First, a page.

P values are commonly misinterpreted. It’s a very slippery concept that requires a lot of background knowledge to understand. Not surprisingly, I’ve received many questions about P values in statistical hypothesis testing over the years. However, one question stands out. *Why* are P value misinterpretations so prevalent? I answer that question in this blog post, and help you avoid making the same mistakes.

## The Correct Way to Interpret P Values

First, I need to be sure that we’re all on the right page when it comes to interpreting P values. If we’re not, the rest of this blog post won’t make sense!

P values are the probability of observing a sample statistic that is at least as different from the null hypothesis as your sample statistic when you assume that the null hypothesis is true. That’s a pretty convoluted but technically correct definition—and I’ll come back it later on!

In a nutshell, P value calculations assume that the null hypothesis is true and use that assumption to determine the likelihood of obtaining your observed sample data. P values answer the question, “Are your sample data unusual if the null hypothesis is true?”

Here’s a quick way to tell if you are misinterpreting P values in hypothesis tests. If you interpret P values as the probability that the null hypothesis is true or the probability that rejecting the null hypothesis is a mistake, those are *incorrect* interpretations. In fact, these are the most common misinterpretations of P values that I’m addressing specifically in this post. Why are they so common?

## Historical Events Made P Values Confusing

The problem of misinterpreting P values has existed for nearly a century. The origins go back to two rival camps in the early days of hypothesis testing. On one side, we have Ronald Fisher with his measures of evidence approach (P values). And, on the other side, we have Jerzy Neyman and Egon Pearson with their error rate method (alpha). Fisher believed that you could use sample data to learn about a population. However, Neyman and Pearson thought that you couldn’t learn from individual studies but only a long series of hypothesis tests.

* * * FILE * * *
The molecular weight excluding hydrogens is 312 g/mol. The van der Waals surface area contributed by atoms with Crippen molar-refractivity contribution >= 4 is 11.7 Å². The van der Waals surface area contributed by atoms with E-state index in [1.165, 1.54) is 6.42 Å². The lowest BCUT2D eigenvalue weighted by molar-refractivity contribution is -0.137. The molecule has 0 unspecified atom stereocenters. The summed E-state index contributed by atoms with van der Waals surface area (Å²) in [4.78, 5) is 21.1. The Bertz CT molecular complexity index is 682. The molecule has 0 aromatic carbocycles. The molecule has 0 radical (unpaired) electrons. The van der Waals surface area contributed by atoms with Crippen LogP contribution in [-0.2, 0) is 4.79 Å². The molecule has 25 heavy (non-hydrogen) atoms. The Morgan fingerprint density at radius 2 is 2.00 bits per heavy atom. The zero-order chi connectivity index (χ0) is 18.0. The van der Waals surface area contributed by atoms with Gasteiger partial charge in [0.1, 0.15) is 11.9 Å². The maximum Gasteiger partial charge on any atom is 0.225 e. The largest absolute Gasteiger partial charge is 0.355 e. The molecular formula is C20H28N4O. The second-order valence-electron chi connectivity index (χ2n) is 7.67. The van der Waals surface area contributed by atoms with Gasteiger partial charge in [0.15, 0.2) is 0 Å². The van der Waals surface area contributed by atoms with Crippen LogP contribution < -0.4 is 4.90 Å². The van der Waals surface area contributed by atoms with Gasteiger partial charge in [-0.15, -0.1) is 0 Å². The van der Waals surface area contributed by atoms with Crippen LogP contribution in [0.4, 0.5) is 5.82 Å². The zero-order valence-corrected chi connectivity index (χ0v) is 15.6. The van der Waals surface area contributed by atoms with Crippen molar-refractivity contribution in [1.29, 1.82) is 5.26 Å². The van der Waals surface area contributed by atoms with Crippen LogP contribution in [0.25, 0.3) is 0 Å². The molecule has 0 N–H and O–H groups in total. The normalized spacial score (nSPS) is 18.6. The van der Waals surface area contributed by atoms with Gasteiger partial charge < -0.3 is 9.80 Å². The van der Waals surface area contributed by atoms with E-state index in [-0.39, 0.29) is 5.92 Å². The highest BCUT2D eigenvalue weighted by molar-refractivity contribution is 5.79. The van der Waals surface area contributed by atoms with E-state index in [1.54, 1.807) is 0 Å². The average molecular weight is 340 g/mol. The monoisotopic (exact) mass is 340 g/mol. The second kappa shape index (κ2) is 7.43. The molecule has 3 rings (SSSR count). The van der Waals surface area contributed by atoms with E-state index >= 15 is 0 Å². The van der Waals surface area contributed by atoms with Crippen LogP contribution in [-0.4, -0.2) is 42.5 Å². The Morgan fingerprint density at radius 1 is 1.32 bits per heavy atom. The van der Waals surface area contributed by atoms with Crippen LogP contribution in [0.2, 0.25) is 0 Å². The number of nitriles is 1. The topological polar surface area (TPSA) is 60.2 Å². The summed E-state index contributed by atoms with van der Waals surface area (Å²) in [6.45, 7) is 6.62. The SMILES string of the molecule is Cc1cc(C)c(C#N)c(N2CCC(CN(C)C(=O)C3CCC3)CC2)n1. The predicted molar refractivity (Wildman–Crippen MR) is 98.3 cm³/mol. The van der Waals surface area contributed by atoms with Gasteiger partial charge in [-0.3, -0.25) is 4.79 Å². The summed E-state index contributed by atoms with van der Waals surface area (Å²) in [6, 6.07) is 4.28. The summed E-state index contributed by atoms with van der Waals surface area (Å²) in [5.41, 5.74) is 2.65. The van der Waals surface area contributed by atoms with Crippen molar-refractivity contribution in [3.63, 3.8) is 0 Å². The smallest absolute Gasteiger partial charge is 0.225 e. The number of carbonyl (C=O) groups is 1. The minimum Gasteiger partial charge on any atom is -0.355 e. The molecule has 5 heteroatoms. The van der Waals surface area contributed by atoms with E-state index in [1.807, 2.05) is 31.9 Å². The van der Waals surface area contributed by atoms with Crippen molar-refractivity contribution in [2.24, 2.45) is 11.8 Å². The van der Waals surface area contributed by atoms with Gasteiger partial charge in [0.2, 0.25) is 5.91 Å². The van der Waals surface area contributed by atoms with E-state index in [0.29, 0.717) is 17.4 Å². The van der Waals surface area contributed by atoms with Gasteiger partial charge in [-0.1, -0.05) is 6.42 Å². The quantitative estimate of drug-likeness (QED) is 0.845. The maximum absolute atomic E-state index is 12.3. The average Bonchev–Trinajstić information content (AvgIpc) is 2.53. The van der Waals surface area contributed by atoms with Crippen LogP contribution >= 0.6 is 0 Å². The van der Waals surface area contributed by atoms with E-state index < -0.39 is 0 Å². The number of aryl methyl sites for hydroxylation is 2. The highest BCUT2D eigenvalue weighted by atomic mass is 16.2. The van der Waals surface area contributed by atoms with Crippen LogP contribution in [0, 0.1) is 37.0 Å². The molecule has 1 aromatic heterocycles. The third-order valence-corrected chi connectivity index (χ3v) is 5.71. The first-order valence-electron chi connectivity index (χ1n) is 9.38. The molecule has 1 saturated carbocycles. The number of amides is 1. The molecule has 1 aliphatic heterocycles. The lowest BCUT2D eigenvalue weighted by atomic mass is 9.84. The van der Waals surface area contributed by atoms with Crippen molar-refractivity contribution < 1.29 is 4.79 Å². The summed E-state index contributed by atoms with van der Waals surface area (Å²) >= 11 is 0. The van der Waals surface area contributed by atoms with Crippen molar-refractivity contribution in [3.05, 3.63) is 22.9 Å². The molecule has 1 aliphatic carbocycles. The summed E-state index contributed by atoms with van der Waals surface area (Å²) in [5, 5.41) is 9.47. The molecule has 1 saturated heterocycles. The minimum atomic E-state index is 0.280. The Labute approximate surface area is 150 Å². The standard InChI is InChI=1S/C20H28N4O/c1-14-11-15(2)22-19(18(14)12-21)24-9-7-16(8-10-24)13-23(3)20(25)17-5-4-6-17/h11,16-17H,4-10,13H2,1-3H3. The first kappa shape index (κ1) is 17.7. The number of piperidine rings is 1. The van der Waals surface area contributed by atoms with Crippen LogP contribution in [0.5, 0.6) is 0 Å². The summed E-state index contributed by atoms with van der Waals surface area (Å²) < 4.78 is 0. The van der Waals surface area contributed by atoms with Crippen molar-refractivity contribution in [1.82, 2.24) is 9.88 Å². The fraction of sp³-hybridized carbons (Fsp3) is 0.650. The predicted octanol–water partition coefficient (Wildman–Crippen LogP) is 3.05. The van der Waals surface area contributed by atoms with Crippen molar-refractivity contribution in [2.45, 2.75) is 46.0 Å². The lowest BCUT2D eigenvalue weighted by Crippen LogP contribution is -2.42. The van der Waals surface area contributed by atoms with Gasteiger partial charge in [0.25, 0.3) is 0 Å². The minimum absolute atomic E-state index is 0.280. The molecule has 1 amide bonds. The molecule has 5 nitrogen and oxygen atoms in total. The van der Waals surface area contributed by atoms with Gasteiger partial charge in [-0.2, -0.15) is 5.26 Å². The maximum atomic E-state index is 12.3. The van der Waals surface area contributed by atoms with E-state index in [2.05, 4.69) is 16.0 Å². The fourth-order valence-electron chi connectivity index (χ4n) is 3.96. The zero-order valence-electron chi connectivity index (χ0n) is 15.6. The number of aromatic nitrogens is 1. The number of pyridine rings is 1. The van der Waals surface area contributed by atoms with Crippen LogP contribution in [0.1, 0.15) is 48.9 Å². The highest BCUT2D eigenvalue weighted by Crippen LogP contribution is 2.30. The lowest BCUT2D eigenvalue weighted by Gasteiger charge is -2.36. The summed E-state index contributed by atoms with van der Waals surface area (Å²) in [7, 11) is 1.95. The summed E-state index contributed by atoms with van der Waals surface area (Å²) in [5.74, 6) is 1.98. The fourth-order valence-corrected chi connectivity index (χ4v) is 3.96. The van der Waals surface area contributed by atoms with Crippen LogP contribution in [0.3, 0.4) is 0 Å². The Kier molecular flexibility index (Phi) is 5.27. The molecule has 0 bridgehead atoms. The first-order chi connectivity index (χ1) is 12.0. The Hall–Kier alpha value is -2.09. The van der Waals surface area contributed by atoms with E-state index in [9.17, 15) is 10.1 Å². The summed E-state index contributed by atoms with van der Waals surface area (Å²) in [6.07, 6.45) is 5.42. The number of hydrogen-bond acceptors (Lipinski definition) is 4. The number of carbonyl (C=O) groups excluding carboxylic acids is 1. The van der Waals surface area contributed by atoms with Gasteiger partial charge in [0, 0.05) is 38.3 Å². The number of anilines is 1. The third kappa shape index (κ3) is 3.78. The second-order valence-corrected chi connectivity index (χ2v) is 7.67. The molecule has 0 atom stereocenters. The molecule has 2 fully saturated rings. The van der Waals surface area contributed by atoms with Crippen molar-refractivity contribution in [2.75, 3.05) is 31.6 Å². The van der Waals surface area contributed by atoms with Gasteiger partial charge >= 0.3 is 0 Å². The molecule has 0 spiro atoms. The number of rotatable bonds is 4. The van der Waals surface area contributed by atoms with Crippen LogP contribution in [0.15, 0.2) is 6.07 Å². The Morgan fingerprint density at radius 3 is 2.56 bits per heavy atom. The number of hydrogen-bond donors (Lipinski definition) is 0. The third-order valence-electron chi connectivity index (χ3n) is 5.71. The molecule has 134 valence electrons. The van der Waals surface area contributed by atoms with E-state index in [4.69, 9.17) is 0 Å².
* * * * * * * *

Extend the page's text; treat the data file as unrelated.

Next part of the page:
Textbook publishers and statistics courses have squished together these two incompatible approaches. Today, the familiar hypothesis testing procedure of comparing P values to alphas seems to fit together perfectly. However, they’re based on irreconcilable methods.

Much can be said about this forced merger. For the topic of this blog post, an important outcome is that P values became associated with the Type I error rate, which is incorrect. A P value is NOT an error rate, but alpha IS an error rate. By directly comparing the two values in a hypothesis test, it’s easy to think they’re both error rates. This misconception leads to the most common misinterpretations of P values.

Fisher spent decades of his life trying to clarify the misunderstanding but to no effect. If you want to read more about the unification of the two schools of thought, I highly recommend this article.

## P Values Don’t Provide the Answers that We Really Want

Let’s be honest. The common misinterpretations are what we really want to learn from hypothesis testing. We’d love to learn the probability that a hypothesis is correct. That *would* be nice. Unfortunately, hypothesis testing doesn’t provide that type of information. Instead, we obtain the likelihood of our *observation*. How likely is our sample if the null hypothesis is true? That’s just not as helpful.

Think about this logically. Hypothesis tests use data from one sample exclusively. There is no outside reference to anything else in the world. You can’t use a single sample to determine whether it represents the population. There’s no basis to draw conclusions like that. Consequently, it’s not possible to evaluate the probabilities associated with any hypotheses. To do that, we’d need a larger perspective than a single sample can provide. As an aside, Bayesian statistics attempt to construct this broader framework of probabilities.

P values can’t provide answers to what we really want to know. However, there is a persistent temptation to interpret them in this manner anyway. Always remember, if you start to think of P values as the probability of a hypothesis, you’re barking up the wrong tree!

## P Values Have a Torturous Definition